Courtesy Cherokee Nation
Pictured, from left, are Cherokee Nation Marshal Shannon Buhl, Community Resource Investigator Shawnna Roach, Deputy Chief S. Joe Crittenden, Sequoyah Schools Superintendent Leroy Qualls, Sequoyah sophomore Treanna Washington and mother Dawn, Tribal Councilor David Walkingstick, Principal Chief Bill John Baker and Athletic Director Marcus Crittenden.

North Pole Project Helps High School Students Receive New Computers

Cherokee Nation Release

Three northeastern Oklahoma students were surprised by the Cherokee Nation with a brand new desktop computer as part of the North Pole Project.

Sequoyah High School sophomore Treanna Washington, Jay High School senior Christina Thomas and Catoosa High School senior Raymond Babcock were selected as the 2014 recipients by school officials and Community Resource Investigator Shawnna Roach, who works for the tribe’s Marshal Service and coordinated with the North Pole Project officials.

“Receiving this computer means a lot to me and my family,” said Washington, who plans to attend Oklahoma Baptist University after high school. “It’ll help me in college and writing essays here at Sequoyah, and also help me try for the Gates Millennium scholarship.”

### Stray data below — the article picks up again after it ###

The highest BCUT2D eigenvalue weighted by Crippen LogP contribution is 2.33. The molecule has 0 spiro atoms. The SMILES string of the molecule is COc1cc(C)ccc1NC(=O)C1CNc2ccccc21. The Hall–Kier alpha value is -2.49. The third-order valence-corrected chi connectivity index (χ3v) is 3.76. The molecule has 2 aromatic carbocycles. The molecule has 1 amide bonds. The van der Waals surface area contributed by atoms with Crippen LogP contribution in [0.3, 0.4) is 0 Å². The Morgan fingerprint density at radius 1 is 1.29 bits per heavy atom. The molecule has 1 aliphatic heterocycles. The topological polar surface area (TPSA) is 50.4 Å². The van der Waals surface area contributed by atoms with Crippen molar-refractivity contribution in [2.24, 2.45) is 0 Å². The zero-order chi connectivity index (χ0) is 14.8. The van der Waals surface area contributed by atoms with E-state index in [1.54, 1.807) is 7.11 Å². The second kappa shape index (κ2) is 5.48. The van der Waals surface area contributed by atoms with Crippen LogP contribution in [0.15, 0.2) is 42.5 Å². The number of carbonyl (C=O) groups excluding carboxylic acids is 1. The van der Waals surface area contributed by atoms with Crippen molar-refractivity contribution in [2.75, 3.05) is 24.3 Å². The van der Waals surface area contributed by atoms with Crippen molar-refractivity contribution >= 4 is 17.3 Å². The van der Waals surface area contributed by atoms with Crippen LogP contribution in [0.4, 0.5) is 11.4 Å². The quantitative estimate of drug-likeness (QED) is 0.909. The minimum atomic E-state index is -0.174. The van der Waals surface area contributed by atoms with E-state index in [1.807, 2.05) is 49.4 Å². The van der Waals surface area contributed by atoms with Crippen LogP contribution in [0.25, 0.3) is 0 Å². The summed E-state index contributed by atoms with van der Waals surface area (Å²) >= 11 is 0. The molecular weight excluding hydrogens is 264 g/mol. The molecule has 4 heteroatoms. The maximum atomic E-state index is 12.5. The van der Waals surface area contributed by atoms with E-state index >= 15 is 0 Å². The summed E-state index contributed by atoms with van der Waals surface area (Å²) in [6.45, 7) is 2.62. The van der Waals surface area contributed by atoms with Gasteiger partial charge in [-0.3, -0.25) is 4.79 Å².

Students who maintain good grades and plan to attend college are annually selected as recipients. The goal of the program is to ease the financial strain of pursuing a college education.

“It’s is a great Christmas surprise to these five college-bound students, who are so deserving of this gift,” said Cherokee Nation Principal Chief Bill John Baker. “These young Cherokee citizens have proven their commitment to education and their dedication to pursuing a brighter future. I know these computers have landed in the right hands and they will be well-utilized.”

The Marshal Service received five computers from the North Pole Project to distribute to five deserving students. Broken Arrow Police Department started the program and is now joined by several other Tulsa-metro law enforcement agencies, as well as the Cherokee Nation Marshal Service and Osage Nation law enforcement agency.

“The North Pole Project is extremely important for high school seniors who might not have the resources to purchase a new computer for college,” Roach said. “The Marshal Service has been a part of this project for three years now and as law enforcement we are honored to be a part of something that gives our youth a chance to succeed in life.”

As part of the project, two more students at schools within the tribe’s jurisdiction will also receive new computers in the coming weeks.

You need to be logged in in order to post comments
Please use the log in option at the bottom of this page